The U.S. is not only the biggest energy consumer per capita in the lord, but also the leading media consumer. An estimated 6.9 zettabytes of media flows to individuals and households in a year or 6.9 million million gigabytes. That’s almost twice as much than in 2008 and according to the latest “How Much Media? 2013 Report on American Consumers,” produced by the Institute for Communications Technology Management (CTM America’s hunger for media is from becoming saturated. By 2015, 8.75 zettabytes worth of information will flow annually, or 74 gigabytes — 9 DVDs worth — of data sent to the average consumer on an average day.
To put things into perspective if were to print the information gobbled up as media by US consumers as books, keeping in mind that 1 byte is equivalent to one character of text, stacked those books as tightly as possible across the United States, including Alaska and Hawaii, the pile would be almost 14 feet high. That’s quite a lot and it’s only set to increase.
The report breaks down media into as many as 30 categories, like gaming, TV, social media etc. Interestingly enough, although some might say it’s safe to say computers are ubiquitous, traditional media still dominates how people consume information as two-third of viewing time is reserved to TV, radio and voice calls while digital platforms account for only one-third. Digital is worth half of total amount of information, however, and this will only grow in coming years. In time, the system will be shifted from measuring hours of media consumption to measuring bytes.
In 2008, Americans talked, viewed and listened to media for 1.3 trillion hours, an average of 11 hours per person per day. By 2012, total consumption had increased to 1.46 trillion hours, an average of 13.6 hours per person per day, representing a year over year growth rate of 5%. By 2015, the data indicate that Americans will consume media for more than 1.7 trillion hours, an average of approximately 15.5 hours per person per day.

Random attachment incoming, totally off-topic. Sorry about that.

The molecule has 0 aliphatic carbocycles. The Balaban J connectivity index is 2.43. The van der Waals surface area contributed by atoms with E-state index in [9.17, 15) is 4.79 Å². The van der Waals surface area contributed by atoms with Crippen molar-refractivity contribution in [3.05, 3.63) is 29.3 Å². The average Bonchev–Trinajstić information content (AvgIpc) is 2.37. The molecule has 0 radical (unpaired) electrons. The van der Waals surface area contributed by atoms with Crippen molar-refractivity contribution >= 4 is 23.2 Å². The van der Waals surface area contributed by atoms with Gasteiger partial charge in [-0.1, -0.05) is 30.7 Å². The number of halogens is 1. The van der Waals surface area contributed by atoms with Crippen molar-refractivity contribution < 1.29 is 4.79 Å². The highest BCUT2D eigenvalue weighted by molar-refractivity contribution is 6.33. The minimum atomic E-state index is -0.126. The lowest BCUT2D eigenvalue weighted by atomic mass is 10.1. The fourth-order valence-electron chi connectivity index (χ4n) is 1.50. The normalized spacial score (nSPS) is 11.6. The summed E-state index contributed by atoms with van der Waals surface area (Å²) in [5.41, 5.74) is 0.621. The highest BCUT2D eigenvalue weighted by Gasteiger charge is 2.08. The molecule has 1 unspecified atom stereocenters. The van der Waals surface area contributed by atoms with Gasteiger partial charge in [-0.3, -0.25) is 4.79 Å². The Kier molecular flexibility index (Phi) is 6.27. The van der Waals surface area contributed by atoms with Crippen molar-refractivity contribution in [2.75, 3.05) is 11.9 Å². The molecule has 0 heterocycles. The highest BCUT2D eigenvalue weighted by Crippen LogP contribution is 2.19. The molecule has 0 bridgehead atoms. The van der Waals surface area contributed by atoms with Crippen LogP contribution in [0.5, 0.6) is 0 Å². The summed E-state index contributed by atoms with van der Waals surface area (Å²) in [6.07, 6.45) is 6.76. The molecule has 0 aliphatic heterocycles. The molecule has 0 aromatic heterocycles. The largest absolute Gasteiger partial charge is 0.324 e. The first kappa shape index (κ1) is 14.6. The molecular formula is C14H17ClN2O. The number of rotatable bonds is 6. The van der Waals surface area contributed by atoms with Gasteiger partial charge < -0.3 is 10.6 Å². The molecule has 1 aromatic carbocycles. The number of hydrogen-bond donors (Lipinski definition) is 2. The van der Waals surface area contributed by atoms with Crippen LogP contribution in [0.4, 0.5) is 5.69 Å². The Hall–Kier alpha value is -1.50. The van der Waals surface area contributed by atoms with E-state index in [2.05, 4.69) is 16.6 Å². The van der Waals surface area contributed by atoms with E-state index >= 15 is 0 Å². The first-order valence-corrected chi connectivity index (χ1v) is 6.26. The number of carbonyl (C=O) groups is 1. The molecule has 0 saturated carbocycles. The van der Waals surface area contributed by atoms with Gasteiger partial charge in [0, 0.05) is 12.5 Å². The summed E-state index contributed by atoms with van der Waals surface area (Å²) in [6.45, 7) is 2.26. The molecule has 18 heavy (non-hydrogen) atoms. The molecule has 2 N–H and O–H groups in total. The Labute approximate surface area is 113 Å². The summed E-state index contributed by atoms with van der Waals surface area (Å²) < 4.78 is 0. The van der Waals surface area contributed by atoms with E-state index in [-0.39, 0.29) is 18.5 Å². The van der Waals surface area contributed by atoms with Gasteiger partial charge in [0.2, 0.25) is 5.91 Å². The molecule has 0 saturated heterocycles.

Here are some more media consumption stats for 2015:
Mobile messaging hours, which in 2012 accounted for approximately 9% of voice call hours, will double to over 18% of voice hours, a year over year growth rate of more than 27%.
Viewing video on the Internet averaged less than 3 hours a month in 2008; by 2012, viewing time increased to almost 6 hours a month, a year over year growth rate of 21%. By 2015, the report projects that Americans will be watching video for almost 11 hours a month, a compound annual growth rate of 24% a year.
From 2008 to 2015, total annual hours for users of Facebook and YouTube will grow from 6.3 billion hours to 35.2 billion hours, a year over year growth rate of 28%.